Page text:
U.S. Diplomats Draft Dissent Cable

State Department officials expressed anger at the department’s gag order on messaging as violence wracked Washington.

U.S. Secretary of State Mike Pompeo at the White House with President Donald Trump.
U.S. Secretary of State Mike Pompeo looks on as President Donald Trump speaks during a meeting with Canadian Prime Minister Justin Trudeau in the Oval Office of the White House on June 20, 2019. Alex Wong/Getty Images

A group of dozens of State Department officials are filing a formal dissent cable directed at Secretary of State Mike Pompeo for the department’s lack of forceful public messaging about the violent breach of the U.S. Capitol building by a pro-Trump mob this week, according to three officials familiar with the matter.

The dissent cable, which one person said has been signed by over 70 officials, reflects mounting anger within the department over the administration’s response to the mob that ransacked the U.S. Capitol on Jan. 6 with lawmakers still trapped inside. The mob, following a rally in which President Donald Trump doubled down on baseless claims the election was stolen from him, temporarily interrupted President-elect Joe Biden’s electoral certification. Trump later committed to a peaceful transition of power but refused to explicitly concede defeat.

Diplomats who advocate for fair elections and democracy abroad privately said the events that Trump helped instigate this week did untold damage to U.S. stature and prestige on the world stage. They pointed to U.S. adversaries and autocratic rulers, from those in Russia to Zimbabwe, who were trying to use the scenes of violence in Washington to undermine U.S. calls for democratic reforms in their own countries.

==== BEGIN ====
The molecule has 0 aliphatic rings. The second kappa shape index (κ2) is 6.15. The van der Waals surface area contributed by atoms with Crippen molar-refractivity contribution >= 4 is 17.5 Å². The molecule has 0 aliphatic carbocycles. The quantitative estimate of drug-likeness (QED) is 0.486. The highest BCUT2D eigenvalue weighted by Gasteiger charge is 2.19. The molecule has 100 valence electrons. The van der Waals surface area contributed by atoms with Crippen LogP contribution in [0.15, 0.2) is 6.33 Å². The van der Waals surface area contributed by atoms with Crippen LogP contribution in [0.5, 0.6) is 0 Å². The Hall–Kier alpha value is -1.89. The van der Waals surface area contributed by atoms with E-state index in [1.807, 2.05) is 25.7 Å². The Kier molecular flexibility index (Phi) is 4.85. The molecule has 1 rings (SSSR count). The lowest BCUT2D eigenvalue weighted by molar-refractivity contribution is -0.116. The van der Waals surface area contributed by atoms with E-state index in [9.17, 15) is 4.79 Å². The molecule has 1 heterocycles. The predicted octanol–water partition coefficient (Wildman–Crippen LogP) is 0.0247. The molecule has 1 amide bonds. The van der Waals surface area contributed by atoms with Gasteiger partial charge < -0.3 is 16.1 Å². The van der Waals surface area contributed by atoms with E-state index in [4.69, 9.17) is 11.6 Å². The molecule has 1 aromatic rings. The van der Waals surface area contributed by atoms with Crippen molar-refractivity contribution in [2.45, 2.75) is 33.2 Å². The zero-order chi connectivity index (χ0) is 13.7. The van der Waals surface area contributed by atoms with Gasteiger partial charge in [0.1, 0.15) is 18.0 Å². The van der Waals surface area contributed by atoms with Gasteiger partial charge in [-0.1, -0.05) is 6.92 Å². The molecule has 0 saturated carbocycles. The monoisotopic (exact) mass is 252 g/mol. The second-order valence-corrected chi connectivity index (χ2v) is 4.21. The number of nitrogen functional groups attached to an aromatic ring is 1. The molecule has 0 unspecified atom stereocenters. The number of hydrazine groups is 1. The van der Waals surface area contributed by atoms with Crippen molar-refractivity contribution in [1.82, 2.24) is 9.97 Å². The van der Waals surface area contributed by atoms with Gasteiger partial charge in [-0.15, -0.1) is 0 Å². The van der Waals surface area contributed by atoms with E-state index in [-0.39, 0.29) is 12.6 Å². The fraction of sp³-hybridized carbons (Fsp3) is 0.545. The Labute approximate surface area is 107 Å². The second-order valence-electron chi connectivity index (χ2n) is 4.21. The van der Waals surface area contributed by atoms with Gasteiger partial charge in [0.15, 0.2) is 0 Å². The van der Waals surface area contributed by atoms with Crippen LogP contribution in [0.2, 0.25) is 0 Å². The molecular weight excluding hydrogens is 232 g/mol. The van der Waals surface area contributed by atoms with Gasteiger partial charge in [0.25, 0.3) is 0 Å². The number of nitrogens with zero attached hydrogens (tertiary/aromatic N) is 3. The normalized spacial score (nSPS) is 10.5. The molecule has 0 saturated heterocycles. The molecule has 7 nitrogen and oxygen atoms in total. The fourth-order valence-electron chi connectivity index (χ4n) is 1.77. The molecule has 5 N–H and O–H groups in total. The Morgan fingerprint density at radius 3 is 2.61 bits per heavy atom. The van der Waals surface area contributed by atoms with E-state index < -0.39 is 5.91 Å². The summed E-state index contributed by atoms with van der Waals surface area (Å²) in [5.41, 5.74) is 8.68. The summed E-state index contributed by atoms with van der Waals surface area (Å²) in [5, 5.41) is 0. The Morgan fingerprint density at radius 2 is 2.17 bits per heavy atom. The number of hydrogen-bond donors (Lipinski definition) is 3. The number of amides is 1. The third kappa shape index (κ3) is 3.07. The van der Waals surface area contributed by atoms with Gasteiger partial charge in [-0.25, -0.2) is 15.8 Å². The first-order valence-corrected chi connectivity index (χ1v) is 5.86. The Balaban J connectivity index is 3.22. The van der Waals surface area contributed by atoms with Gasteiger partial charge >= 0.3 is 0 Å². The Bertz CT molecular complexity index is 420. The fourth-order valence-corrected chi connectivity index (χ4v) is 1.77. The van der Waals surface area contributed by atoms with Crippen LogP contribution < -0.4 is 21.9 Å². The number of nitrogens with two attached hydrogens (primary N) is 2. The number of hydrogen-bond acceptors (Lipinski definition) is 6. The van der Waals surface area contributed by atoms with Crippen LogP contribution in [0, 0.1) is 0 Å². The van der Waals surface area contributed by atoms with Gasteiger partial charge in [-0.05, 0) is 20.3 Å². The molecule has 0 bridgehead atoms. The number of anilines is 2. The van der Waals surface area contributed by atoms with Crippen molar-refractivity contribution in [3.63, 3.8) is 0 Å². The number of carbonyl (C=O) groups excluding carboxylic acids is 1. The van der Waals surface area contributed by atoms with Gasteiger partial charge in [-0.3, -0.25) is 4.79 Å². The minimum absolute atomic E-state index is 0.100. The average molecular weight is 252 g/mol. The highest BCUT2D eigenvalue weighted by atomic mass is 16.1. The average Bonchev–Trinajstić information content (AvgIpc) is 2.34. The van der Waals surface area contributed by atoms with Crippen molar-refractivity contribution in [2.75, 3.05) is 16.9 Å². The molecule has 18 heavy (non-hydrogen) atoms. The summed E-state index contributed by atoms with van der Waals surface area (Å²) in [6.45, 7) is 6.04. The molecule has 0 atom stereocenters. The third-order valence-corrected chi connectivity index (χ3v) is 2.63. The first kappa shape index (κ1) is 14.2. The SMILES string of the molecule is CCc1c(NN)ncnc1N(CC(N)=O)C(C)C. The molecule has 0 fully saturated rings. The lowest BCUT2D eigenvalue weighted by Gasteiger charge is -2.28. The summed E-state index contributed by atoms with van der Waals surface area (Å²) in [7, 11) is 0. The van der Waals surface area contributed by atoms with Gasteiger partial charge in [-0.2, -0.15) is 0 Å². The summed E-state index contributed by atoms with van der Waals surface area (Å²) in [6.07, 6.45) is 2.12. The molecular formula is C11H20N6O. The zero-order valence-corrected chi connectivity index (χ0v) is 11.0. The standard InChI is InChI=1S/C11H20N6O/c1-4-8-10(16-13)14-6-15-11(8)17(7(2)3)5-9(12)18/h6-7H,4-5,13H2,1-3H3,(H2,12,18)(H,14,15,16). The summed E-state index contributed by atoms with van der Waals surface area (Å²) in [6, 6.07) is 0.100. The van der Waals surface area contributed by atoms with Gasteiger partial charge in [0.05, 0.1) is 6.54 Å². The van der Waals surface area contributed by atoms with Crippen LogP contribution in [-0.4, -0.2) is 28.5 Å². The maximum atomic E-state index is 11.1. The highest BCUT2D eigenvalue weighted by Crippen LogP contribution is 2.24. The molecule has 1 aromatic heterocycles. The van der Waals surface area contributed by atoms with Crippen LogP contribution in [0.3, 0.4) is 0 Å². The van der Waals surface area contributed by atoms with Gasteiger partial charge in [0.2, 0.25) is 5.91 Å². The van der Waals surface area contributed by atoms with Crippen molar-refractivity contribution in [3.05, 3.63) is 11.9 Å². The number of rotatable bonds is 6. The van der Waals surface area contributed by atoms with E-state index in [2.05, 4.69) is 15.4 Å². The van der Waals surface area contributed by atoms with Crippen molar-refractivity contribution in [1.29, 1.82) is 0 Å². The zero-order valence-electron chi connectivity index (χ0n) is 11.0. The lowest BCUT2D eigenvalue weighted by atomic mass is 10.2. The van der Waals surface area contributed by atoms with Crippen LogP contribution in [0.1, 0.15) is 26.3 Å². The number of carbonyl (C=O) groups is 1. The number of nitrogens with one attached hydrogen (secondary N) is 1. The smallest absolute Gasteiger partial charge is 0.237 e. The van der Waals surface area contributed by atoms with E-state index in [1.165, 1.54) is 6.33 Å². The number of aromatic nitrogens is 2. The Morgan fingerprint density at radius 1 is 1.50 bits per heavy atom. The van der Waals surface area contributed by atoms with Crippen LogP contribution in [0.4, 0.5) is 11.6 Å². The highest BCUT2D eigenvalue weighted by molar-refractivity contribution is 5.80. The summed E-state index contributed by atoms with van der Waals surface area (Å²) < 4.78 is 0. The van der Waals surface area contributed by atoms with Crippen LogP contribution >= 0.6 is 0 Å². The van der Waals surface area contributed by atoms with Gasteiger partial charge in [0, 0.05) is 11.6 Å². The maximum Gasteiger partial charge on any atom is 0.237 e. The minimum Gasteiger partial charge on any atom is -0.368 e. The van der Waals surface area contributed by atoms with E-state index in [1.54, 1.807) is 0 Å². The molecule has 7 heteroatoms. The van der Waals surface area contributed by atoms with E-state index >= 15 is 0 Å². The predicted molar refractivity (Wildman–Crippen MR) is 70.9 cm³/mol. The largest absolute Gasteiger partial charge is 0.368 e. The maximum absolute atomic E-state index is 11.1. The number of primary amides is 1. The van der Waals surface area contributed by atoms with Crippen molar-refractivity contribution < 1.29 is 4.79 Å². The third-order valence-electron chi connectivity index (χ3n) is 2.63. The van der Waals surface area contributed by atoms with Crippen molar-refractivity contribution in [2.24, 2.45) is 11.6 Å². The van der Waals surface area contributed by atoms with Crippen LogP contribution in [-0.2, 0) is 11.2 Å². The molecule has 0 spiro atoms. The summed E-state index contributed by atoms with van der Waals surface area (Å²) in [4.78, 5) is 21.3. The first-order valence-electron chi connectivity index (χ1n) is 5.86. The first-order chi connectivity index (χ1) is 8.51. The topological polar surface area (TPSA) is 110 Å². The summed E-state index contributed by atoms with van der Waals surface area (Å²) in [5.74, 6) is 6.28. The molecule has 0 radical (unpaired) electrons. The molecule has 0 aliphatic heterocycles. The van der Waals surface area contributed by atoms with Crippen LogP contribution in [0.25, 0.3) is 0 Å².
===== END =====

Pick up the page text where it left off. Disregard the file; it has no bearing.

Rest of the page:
As U.S. allies abroad watched with shock and horror as the mob breached the Capitol, the State Department ordered its embassies not to issue any new statements, social media posts, or public messaging on the development, as Foreign Policy first reported. Critics within the department said that order left U.S. public diplomacy abroad temporarily marooned during what some American leaders have referred to as one of the darkest chapters in modern American democracy. 

But others said it was simply meant to prevent embassies from issuing pre-prepared posts on other issues given the gravity of the situation in Washington—and stressed it was only a temporary pause. Since then, Pompeo as well as various U.S. ambassadors around the world have issued their own statements condemning the violence and addressing the implications for America’s image on the global stage.

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Robbie Gramer is a diplomacy and national security reporter at Foreign Policy. Twitter: @RobbieGramer

Colum Lynch is a senior staff writer at Foreign Policy. Twitter: @columlynch


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